Acute illness in patients with underlying haematological disease is associated with poor prognosis. Recent reports suggest improved outcomes in these patients except for those with bone marrow transplantation (BMT) or recent chemotherapy . We sought to audit the overall outcome and potential determinants of outcome in these patients admitted to our ICU.
Retrospective data on demographics, underlying haematological diagnosis, BMT, recent chemotherapy, reason for acute illness, severity of acute physiological derangement (severe acute physiological score (SAPS), number of failed organs, need for invasive mechanical ventilation and renal support), and ICU and hospital outcomes were collected for 106 consecutive admissions (97 patients) between January 2005 and December 2008. Re-admissions were excluded (9/106 patients). Data were analysed with SPSS software.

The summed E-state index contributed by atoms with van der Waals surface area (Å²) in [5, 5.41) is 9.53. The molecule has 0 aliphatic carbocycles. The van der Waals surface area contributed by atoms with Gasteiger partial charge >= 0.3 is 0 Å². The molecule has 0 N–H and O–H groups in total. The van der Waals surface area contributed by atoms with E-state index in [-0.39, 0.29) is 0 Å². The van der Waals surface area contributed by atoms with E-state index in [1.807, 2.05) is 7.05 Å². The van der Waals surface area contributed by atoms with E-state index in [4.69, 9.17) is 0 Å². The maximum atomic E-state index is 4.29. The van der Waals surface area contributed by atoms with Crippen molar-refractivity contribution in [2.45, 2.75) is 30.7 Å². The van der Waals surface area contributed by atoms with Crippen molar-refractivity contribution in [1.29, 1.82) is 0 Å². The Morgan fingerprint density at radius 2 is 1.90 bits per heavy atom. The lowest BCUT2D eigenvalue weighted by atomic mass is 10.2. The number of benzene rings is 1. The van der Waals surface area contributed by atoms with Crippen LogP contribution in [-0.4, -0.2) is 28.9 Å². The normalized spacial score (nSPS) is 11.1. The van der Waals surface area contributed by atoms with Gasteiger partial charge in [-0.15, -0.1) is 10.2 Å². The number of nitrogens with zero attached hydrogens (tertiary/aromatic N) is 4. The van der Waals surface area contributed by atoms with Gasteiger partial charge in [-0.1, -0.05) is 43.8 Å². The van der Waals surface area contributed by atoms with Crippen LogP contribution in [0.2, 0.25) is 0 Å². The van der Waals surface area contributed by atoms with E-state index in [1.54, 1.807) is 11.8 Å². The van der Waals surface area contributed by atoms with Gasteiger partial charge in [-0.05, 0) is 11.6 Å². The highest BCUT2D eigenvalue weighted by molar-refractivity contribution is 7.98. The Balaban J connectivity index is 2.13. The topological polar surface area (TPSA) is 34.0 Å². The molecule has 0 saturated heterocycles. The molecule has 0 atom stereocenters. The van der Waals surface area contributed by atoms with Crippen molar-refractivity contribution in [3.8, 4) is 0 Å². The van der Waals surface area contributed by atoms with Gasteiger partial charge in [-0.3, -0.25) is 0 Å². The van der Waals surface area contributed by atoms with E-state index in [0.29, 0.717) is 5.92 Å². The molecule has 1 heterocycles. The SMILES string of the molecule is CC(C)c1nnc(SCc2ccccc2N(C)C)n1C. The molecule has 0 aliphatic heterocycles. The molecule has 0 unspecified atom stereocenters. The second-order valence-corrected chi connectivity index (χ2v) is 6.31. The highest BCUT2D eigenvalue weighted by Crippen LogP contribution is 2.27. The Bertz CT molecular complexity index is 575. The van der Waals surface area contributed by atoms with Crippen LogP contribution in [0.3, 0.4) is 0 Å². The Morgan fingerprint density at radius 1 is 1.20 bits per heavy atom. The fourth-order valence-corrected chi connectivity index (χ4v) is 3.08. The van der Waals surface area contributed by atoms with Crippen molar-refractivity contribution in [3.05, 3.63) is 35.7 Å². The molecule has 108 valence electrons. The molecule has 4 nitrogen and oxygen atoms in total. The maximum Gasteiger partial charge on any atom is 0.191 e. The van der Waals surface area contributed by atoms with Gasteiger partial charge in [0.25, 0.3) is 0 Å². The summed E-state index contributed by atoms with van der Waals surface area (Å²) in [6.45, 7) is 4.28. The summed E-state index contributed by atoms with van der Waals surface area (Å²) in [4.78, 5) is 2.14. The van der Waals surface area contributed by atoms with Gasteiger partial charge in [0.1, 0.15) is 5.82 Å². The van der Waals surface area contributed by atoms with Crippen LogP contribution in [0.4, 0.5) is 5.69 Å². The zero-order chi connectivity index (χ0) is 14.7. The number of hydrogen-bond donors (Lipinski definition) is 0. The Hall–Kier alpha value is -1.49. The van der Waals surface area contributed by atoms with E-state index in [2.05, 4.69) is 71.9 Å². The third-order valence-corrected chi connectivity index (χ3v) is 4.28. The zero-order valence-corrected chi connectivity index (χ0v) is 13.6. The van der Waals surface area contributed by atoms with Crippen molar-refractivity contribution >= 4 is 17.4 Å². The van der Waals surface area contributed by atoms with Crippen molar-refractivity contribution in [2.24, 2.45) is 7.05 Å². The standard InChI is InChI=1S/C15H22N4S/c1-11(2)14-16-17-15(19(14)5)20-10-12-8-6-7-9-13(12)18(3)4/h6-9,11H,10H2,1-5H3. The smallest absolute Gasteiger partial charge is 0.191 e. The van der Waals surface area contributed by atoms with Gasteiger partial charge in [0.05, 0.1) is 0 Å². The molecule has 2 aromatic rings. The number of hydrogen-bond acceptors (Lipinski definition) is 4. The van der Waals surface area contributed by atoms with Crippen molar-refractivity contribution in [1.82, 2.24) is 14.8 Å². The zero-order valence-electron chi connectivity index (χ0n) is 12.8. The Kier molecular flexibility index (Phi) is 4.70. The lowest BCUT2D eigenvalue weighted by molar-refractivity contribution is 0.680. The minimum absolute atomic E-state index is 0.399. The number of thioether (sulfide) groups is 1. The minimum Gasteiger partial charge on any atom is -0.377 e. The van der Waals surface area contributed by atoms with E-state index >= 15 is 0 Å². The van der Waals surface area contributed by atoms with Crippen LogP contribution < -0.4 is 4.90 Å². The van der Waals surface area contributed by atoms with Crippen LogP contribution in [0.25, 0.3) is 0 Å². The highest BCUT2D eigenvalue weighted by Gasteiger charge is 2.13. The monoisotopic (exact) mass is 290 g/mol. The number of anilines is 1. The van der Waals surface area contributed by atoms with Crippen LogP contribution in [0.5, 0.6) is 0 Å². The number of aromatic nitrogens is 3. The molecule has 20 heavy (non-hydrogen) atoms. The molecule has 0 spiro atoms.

Of the 97 patients, NHL (30.9%) and AML (26.8%) accounted for most haematological diagnoses. A total 24.7% were post-BMT, and 36.1% had chemotherapy within a month of admission or on the ICU. The mean (SD) age was 49 (15), SAPS 55 (16) and 56.7% were males. The mortality at ICU and hospital discharge was 51.5% and 63.9%, respectively. Gender, neutropaenia (≤1 × 109/l), haematological diagnosis, admission reason, HIV status, BMT and recent chemotherapy were not predictive of ICU or hospital outcome (P > 0.05). SAPS, invasive mechanical ventilation (IMV), renal support (RS) and sequential number of organs supported (OS) were predictive of both ICU and hospital mortality outcomes (P < 0.05).
There is ongoing heightened risk of mortality in patients with haematology diagnoses admitted to the ICU with acute illness, related to both the severity of the initial physiological disturbance and requirements for organ support. In our patient population, BMT and recent chemotherapy were not associated with increased mortality, but this will need further evaluation with a larger sample size.